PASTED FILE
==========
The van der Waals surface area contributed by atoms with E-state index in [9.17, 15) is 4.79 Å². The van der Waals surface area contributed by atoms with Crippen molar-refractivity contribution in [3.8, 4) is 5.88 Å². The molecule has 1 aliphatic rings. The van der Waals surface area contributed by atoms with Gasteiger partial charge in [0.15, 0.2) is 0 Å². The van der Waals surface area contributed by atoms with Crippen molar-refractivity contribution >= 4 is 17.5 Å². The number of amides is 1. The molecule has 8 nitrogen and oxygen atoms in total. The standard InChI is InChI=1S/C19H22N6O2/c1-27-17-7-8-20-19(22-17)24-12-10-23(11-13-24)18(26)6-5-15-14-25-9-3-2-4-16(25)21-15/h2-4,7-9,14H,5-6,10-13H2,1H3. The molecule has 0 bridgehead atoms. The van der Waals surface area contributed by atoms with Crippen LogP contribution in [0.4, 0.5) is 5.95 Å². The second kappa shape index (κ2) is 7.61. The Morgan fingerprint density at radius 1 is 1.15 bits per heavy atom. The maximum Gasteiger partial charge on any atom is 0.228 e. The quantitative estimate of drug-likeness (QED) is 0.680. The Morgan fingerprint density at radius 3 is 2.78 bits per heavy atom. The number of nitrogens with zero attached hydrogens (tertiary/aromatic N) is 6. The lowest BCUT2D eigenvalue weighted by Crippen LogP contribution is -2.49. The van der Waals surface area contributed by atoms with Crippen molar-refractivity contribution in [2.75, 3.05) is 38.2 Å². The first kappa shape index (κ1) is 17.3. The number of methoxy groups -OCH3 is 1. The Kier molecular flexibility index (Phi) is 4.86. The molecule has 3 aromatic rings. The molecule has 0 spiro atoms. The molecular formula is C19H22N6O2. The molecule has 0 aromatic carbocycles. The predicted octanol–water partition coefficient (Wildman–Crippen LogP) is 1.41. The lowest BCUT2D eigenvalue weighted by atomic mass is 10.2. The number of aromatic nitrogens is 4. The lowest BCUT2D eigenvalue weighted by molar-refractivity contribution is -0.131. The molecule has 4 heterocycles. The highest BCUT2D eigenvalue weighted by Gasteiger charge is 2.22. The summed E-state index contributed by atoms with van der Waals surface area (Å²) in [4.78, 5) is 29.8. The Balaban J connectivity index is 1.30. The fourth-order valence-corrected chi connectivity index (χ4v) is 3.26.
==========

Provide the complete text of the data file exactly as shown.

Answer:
The van der Waals surface area contributed by atoms with E-state index in [9.17, 15) is 4.79 Å². The van der Waals surface area contributed by atoms with Crippen molar-refractivity contribution in [3.8, 4) is 5.88 Å². The molecule has 1 aliphatic rings. The van der Waals surface area contributed by atoms with Gasteiger partial charge in [0.15, 0.2) is 0 Å². The van der Waals surface area contributed by atoms with Crippen molar-refractivity contribution >= 4 is 17.5 Å². The number of amides is 1. The molecule has 8 nitrogen and oxygen atoms in total. The standard InChI is InChI=1S/C19H22N6O2/c1-27-17-7-8-20-19(22-17)24-12-10-23(11-13-24)18(26)6-5-15-14-25-9-3-2-4-16(25)21-15/h2-4,7-9,14H,5-6,10-13H2,1H3. The molecule has 0 bridgehead atoms. The van der Waals surface area contributed by atoms with Crippen LogP contribution in [0.4, 0.5) is 5.95 Å². The second kappa shape index (κ2) is 7.61. The Morgan fingerprint density at radius 1 is 1.15 bits per heavy atom. The maximum Gasteiger partial charge on any atom is 0.228 e. The quantitative estimate of drug-likeness (QED) is 0.680. The Morgan fingerprint density at radius 3 is 2.78 bits per heavy atom. The number of nitrogens with zero attached hydrogens (tertiary/aromatic N) is 6. The lowest BCUT2D eigenvalue weighted by Crippen LogP contribution is -2.49. The van der Waals surface area contributed by atoms with Crippen molar-refractivity contribution in [2.75, 3.05) is 38.2 Å². The first kappa shape index (κ1) is 17.3. The number of methoxy groups -OCH3 is 1. The Kier molecular flexibility index (Phi) is 4.86. The molecule has 3 aromatic rings. The molecule has 0 spiro atoms. The molecular formula is C19H22N6O2. The molecule has 0 aromatic carbocycles. The predicted octanol–water partition coefficient (Wildman–Crippen LogP) is 1.41. The lowest BCUT2D eigenvalue weighted by atomic mass is 10.2. The number of aromatic nitrogens is 4. The lowest BCUT2D eigenvalue weighted by molar-refractivity contribution is -0.131. The molecule has 4 heterocycles. The highest BCUT2D eigenvalue weighted by Gasteiger charge is 2.22. The summed E-state index contributed by atoms with van der Waals surface area (Å²) in [4.78, 5) is 29.8. The Balaban J connectivity index is 1.30. The fourth-order valence-corrected chi connectivity index (χ4v) is 3.26.